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Re: NSF and the Birth of the Internet
From: David Farber <dave () farber net>
Date: Tue, 19 Aug 2008 12:11:01 -0400
Begin forwarded message:
From: DV Henkel-Wallace <gumby () henkel-wallace org>
Date: August 19, 2008 10:05:40 AM EDT
To: mfidelman () meetinghouse net
Cc: David Farber <dave () farber net>
Subject: Re: [IP] Re: NSF and the Birth of the Internet
At the time of the TCP transition, MIT's CHAOSNET gatewayed to the
ARPANET properly (i.e. fully in both directions). I was out at PARC
that year and used it to get "home". I remember it working outgoing
before that (i.e. in the NCP days) but my memory may be faulty. This
would have been work by Greenblatt, Plummer, Chiappa, Moon, et al.
Note that MIT's ITS machines were online under TCP on the flag day,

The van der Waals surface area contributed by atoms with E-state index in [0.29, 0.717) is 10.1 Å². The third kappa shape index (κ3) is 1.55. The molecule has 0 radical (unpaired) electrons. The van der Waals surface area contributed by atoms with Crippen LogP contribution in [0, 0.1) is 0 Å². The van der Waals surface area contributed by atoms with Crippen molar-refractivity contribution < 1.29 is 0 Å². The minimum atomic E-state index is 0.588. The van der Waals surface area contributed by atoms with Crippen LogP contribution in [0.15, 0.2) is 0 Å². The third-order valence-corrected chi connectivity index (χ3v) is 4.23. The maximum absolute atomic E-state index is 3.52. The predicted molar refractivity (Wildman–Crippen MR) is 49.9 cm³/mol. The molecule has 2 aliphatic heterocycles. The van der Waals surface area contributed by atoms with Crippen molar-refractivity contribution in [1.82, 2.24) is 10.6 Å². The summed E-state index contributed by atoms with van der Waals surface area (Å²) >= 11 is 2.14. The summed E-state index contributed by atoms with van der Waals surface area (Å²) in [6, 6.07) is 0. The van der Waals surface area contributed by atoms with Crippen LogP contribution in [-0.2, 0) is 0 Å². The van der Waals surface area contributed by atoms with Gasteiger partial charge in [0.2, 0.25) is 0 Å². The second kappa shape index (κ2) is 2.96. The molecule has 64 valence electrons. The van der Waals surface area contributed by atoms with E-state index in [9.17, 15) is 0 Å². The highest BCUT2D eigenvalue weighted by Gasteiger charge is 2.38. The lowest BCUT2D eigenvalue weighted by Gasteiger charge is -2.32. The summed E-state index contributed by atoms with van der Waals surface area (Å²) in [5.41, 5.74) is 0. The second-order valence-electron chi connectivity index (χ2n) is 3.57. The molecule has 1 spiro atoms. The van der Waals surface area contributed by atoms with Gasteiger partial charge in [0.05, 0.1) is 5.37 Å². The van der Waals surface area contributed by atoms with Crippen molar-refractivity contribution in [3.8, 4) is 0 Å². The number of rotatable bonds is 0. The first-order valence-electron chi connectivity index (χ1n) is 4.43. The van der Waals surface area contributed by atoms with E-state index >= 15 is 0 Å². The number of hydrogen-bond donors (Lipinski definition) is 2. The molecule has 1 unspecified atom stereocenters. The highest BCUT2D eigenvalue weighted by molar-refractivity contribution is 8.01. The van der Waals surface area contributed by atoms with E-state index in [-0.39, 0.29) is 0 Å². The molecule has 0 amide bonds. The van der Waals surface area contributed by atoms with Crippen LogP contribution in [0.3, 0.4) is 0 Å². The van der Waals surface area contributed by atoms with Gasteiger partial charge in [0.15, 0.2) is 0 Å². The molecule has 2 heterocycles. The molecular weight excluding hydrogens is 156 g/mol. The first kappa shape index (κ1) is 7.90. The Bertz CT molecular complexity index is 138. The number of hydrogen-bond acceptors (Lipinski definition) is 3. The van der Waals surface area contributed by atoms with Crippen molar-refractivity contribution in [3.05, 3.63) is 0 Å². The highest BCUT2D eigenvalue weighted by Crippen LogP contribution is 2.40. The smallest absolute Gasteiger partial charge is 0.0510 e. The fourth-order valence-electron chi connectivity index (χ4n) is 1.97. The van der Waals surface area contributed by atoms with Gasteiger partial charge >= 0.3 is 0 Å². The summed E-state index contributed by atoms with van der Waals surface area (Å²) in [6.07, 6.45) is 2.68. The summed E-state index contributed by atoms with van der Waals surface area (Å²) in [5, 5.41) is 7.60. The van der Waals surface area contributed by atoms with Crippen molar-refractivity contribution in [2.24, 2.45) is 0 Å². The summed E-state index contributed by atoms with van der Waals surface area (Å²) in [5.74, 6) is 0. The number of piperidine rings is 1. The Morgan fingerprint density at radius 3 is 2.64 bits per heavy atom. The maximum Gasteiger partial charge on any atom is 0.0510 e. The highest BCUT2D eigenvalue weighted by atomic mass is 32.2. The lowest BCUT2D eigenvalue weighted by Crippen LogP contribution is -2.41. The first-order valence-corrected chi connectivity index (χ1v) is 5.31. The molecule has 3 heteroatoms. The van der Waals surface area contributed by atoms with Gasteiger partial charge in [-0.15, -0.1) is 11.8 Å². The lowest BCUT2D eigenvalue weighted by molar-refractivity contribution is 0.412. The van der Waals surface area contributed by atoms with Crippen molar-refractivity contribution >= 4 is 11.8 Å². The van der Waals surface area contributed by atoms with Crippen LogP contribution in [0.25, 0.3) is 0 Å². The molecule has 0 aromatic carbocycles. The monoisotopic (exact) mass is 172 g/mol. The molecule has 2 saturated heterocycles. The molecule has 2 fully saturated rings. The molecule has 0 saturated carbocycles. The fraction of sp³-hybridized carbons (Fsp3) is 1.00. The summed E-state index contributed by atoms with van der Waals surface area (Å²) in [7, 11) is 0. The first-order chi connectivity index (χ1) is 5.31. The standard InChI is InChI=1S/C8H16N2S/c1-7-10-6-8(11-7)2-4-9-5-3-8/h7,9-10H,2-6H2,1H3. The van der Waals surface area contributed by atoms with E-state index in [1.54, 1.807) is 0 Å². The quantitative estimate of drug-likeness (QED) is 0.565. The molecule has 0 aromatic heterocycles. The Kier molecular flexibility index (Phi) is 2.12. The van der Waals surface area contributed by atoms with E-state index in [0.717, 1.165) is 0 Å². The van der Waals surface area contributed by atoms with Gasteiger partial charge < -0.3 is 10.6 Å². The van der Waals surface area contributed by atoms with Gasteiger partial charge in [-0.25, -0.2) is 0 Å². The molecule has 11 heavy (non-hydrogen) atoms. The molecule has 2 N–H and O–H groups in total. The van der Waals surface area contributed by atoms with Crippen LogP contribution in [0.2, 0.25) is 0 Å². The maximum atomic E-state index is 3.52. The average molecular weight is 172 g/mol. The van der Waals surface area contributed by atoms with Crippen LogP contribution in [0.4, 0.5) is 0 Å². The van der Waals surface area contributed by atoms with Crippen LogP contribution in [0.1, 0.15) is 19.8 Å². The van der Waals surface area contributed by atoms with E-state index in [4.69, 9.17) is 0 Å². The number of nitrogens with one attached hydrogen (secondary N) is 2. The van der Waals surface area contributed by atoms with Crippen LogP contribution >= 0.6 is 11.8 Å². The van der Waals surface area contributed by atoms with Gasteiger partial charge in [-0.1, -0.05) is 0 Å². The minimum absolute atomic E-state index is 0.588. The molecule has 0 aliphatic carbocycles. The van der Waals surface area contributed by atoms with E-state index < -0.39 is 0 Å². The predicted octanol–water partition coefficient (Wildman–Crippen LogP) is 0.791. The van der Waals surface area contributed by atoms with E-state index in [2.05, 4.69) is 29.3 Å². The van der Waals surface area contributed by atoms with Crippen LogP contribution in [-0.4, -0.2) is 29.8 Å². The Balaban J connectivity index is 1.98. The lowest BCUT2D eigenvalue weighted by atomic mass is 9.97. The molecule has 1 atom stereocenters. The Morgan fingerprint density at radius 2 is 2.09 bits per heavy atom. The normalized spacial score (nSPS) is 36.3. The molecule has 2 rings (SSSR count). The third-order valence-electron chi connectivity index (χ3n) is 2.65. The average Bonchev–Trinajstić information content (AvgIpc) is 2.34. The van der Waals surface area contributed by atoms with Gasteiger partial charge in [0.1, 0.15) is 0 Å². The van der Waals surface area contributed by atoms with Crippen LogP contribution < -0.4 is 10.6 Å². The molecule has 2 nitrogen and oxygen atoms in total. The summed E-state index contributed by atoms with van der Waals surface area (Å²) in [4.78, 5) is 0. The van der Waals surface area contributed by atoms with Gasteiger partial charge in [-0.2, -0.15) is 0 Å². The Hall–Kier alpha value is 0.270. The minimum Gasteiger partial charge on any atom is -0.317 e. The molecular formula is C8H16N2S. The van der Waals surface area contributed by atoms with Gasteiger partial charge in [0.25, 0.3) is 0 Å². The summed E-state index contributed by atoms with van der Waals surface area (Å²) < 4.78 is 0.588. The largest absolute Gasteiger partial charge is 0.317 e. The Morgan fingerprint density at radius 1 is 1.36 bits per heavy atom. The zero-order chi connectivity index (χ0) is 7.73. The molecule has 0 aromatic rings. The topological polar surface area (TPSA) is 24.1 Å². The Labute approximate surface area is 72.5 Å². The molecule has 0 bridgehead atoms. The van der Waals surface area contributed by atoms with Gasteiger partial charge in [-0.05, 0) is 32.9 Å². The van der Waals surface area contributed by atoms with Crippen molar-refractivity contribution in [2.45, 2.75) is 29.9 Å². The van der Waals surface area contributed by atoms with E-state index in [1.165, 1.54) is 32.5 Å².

which was NOT true of berkeley unix, though they got the bugs out of
their implementation pretty quickly. I believe the ITS machines were
technically the first.
I think SU-NET was connected around the same time.
Finally the other date that I think is significant is when the HOSTS
file finally got too big and a bunch of non-domainified aliases (e.g.
MIT-AI) had to be taken out (so you could only use MIT-AI.ARPA). My
memory is hazy as to when that was.
Most importantly of all, I was "just a user" (as much as you could be
when using ITS) and the most amazing part to me was that it all "just
From: Miles Fidelman <mfidelman () meetinghouse net>
Date: August 19, 2008 8:49:15 AM EDT
Overall, the maps in the NSF site sort of jumped from ARPANET to
NSFnet, without mentioning a few key intermediate dates:
????: First LAN connected to the ARPANET
Can anybody fill in dates and details?
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- Re: NSF and the Birth of the Internet, (continued)